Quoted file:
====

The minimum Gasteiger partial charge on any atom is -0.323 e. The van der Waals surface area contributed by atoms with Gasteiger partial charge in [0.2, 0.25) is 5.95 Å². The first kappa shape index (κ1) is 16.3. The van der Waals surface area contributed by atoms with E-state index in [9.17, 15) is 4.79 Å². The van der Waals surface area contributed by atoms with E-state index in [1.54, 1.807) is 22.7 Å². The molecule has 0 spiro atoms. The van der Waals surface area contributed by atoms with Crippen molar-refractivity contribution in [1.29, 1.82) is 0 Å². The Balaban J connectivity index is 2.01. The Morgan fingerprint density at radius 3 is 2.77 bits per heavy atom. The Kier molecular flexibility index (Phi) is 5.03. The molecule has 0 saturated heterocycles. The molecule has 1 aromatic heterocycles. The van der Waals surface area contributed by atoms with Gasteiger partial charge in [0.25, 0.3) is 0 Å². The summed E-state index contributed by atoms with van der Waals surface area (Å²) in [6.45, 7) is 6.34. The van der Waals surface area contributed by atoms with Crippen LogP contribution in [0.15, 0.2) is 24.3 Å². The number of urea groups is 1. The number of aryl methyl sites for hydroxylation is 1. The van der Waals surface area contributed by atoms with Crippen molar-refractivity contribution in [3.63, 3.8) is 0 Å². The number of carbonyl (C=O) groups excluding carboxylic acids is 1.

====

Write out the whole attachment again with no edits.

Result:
The minimum Gasteiger partial charge on any atom is -0.323 e. The van der Waals surface area contributed by atoms with Gasteiger partial charge in [0.2, 0.25) is 5.95 Å². The first kappa shape index (κ1) is 16.3. The van der Waals surface area contributed by atoms with E-state index in [9.17, 15) is 4.79 Å². The van der Waals surface area contributed by atoms with E-state index in [1.54, 1.807) is 22.7 Å². The molecule has 0 spiro atoms. The van der Waals surface area contributed by atoms with Crippen molar-refractivity contribution in [1.29, 1.82) is 0 Å². The Balaban J connectivity index is 2.01. The Morgan fingerprint density at radius 3 is 2.77 bits per heavy atom. The Kier molecular flexibility index (Phi) is 5.03. The molecule has 0 saturated heterocycles. The molecule has 1 aromatic heterocycles. The van der Waals surface area contributed by atoms with Gasteiger partial charge in [0.25, 0.3) is 0 Å². The summed E-state index contributed by atoms with van der Waals surface area (Å²) in [6.45, 7) is 6.34. The van der Waals surface area contributed by atoms with Crippen LogP contribution in [0.15, 0.2) is 24.3 Å². The number of urea groups is 1. The number of aryl methyl sites for hydroxylation is 1. The van der Waals surface area contributed by atoms with Crippen molar-refractivity contribution in [3.63, 3.8) is 0 Å². The number of carbonyl (C=O) groups excluding carboxylic acids is 1.